The APPG for 'left behind' neighbourhoods was active between June 2020 and March 2024. This website will no longer be updated.

Community asset ownership can bring a wide range of benefits to a local area and its residents. From strengthening the economy and building civic pride to supporting more responsive public services and safeguarding social infrastructure such as pubs, shops, and post-offices, community asset ownership is an increasingly popular model for improving local outcomes. But how well equipped are ‘left behind’ neighbourhoods to take advantage of the benefits that asset ownership can bring, and what can be done to better support areas overcome the barriers they face?

An OCSI (Oxford Consultants for Social Inclusion) data dive and new research into the barriers to asset ownership faced by ‘left behind’ neighbourhoods has been commissioned from Renaisi  to inform this session, with support from Power to Change, and the participation of Locality, Co-operatives UK and the National Community Land Trust Network.

Our speakers


Session 7 Community Assets briefing

This briefing provides an overview of community assets and ownership in ‘left behind’ neighbourhoods. It reveals that these neighbourhoods have some of the lowest numbers of civic and social assets in the country. It also explores the benefits that community asset ownership could bring to residents in England’s 225 ‘left behind’ neighbourhoods, and how they could be better supported to take full advantage of local assets in the future.

Community Asset Ownership in ‘Left Behind’ Neighbourhoods: Executive Summary, Key Findings, and Recommendations

Commissioned by Local Trust and Power to Change, the research by Renaisi seeks to better understand the specific barriers communities in areas identified as ‘left behind’ may face in owning and controlling local assets, from community hubs and businesses to local sports and leisure facilities.

OCSI community data dive for the All-Party Parliamentary Group for ‘left behind’ neighbourhoods 

A ‘data dive’ research report for the All-Party Parliamentary Group for ‘left behind’ neighbourhoods into the presence of community buildings, institutions, and charitable organisations in ‘left behind’ neighbourhoods. Please find here the accompanying OCSI data workbook.



Community assets in the UK

Community asset ownership and transfer

  • Place and spaces: the future of community asset ownership. Locality (2018). Across the country, enterprising communities are seeking to manage and own important assets to transform the places where they live. This report is a call for support that would enable every community to take advantage of community ownership and asset transfer, enabling them to safeguard and renovate vital local assets.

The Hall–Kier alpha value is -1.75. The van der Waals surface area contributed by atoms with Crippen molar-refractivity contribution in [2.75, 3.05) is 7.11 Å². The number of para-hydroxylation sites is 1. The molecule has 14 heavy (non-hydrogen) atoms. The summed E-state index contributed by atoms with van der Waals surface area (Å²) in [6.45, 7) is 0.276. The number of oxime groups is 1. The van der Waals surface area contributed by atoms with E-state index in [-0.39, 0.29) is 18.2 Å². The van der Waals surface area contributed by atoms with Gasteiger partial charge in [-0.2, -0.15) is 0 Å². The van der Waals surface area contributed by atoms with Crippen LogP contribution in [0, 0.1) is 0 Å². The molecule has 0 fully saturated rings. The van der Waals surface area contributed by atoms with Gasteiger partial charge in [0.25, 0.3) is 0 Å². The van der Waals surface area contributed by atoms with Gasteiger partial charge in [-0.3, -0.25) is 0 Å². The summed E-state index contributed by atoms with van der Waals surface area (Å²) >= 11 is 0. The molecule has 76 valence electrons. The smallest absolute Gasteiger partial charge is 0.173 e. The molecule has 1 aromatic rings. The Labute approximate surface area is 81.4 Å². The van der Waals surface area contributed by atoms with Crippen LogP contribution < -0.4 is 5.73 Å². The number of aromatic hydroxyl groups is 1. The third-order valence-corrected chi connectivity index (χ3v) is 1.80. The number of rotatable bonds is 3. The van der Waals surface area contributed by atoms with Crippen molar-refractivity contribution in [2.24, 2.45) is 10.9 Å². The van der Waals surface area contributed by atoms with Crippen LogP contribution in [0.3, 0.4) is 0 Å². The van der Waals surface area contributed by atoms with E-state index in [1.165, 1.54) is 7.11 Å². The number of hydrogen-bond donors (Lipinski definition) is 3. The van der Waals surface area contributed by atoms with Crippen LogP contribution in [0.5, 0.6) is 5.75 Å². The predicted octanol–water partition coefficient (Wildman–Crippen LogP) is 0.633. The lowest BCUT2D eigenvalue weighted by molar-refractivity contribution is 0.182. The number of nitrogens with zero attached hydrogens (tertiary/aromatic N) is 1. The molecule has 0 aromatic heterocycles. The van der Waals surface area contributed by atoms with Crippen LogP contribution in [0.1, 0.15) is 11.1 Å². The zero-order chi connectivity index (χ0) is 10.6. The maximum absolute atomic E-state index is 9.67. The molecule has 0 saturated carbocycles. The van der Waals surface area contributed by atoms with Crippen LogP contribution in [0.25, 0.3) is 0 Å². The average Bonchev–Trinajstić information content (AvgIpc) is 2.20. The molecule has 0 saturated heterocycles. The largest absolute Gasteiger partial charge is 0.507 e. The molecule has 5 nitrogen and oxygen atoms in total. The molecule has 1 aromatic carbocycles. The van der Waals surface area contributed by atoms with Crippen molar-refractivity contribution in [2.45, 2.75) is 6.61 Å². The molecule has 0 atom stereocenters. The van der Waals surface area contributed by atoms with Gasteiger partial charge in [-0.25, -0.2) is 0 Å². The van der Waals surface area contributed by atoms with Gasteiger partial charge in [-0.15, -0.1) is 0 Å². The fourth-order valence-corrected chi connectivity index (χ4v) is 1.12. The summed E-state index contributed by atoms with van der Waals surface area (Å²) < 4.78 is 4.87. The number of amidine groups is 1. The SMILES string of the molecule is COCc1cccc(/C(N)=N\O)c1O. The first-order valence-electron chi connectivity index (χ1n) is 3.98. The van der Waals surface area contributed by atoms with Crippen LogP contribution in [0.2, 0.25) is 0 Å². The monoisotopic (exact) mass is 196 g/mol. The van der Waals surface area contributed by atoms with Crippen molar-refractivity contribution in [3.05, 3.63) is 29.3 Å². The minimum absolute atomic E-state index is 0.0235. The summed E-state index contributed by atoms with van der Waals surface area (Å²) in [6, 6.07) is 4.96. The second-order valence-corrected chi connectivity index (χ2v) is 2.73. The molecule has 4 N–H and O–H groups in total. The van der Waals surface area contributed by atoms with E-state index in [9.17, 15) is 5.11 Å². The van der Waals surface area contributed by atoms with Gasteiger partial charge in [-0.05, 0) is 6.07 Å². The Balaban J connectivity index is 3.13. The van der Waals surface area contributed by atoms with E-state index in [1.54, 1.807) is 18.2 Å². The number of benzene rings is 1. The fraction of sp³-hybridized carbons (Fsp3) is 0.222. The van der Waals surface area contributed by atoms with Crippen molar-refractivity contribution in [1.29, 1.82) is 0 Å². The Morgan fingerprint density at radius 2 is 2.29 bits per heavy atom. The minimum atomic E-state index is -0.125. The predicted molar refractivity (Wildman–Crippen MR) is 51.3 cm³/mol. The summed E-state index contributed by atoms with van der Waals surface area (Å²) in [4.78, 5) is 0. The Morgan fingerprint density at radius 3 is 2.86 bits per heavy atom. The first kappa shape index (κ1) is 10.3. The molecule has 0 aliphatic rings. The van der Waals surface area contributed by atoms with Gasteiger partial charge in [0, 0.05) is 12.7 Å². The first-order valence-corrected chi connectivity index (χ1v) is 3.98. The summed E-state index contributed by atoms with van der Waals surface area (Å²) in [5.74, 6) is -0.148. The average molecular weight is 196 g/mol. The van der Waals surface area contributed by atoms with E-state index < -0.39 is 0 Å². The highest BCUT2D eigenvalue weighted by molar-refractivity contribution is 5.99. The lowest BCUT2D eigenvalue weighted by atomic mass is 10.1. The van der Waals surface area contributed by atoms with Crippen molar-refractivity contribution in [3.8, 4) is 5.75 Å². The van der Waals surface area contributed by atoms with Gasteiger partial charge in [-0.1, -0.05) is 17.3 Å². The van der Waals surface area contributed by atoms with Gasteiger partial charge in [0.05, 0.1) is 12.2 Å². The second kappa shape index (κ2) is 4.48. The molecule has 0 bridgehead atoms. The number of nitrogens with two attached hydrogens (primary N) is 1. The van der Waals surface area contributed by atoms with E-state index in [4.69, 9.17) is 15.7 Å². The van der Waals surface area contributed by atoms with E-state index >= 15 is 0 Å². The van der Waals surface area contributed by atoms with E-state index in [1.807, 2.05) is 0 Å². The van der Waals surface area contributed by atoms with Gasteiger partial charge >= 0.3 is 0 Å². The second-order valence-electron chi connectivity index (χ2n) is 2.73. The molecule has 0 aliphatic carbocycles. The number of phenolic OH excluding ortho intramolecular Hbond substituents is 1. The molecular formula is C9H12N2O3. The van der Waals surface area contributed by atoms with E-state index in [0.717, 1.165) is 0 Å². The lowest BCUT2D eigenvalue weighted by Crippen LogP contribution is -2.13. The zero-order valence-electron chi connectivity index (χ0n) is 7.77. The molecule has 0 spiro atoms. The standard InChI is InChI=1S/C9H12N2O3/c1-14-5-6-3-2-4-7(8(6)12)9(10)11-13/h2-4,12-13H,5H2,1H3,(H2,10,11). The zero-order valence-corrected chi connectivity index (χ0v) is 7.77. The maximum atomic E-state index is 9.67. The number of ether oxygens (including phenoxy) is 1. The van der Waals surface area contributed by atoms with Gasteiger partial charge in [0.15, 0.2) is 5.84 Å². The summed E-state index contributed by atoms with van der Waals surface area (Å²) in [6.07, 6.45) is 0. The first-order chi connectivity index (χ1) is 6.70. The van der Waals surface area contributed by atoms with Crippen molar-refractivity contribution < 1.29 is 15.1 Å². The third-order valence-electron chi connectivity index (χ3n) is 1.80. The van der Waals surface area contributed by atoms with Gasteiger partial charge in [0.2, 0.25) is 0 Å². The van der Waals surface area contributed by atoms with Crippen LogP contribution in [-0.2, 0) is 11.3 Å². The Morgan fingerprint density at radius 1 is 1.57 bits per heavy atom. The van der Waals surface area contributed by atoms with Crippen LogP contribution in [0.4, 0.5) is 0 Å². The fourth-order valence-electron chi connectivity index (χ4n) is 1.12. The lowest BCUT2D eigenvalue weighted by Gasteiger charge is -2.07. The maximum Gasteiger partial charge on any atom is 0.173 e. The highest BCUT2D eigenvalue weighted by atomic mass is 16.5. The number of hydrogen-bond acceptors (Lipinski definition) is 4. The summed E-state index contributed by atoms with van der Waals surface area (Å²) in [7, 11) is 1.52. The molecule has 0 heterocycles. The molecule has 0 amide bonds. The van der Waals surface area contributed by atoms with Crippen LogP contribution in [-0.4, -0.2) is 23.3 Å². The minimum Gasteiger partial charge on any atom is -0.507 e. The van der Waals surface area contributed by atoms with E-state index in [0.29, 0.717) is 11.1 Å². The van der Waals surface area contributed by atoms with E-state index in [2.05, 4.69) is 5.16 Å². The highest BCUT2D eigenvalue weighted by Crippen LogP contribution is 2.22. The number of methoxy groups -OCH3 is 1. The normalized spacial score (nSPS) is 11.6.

• The economics of community asset transfers. Power to Change (2017). This report provides comprehensive guidance for local authorities and communities on developing, appraising, implementing and evaluating community asset transfers.
  • Building on assets: the Local Trust approach. Institute for Voluntary Action Research and Local Trust (2015).‘Building on assets’ is the term the Institute for Voluntary Action Research have used to describe how Local Trust supports sustainable community development. The research describes the key strengths and successes of this approach, as well as practical details around how communities can be supported to build on assets in their local area.

  • Community ownership and transfer of local authority assets. Improvement Service (2014). This briefing was prepared by the Community Ownership Support Service, a government-funded programme supporting the transfer of assets from local authorities to community ownership. It gives an overview of community ownership and asset transfer, highlighting what it can achieve for communities.

Policy context

  • Making assets work: the Quirk review of community management and ownership of public assets. (Ministry for Communities and Local Government, 2007). This first major government review into community ownership and asset transfer finds that the benefits outweigh the costs, and that the approach should become a mainstream rather than exceptional activity.
  • Assets of community value. (Sandford, 2017). This briefing note discusses the ‘community right to bid’ for ‘assets of community value’, introduced by the Localism Act 2011. This includes both the workings of the scheme and related options with regard to community land and buildings.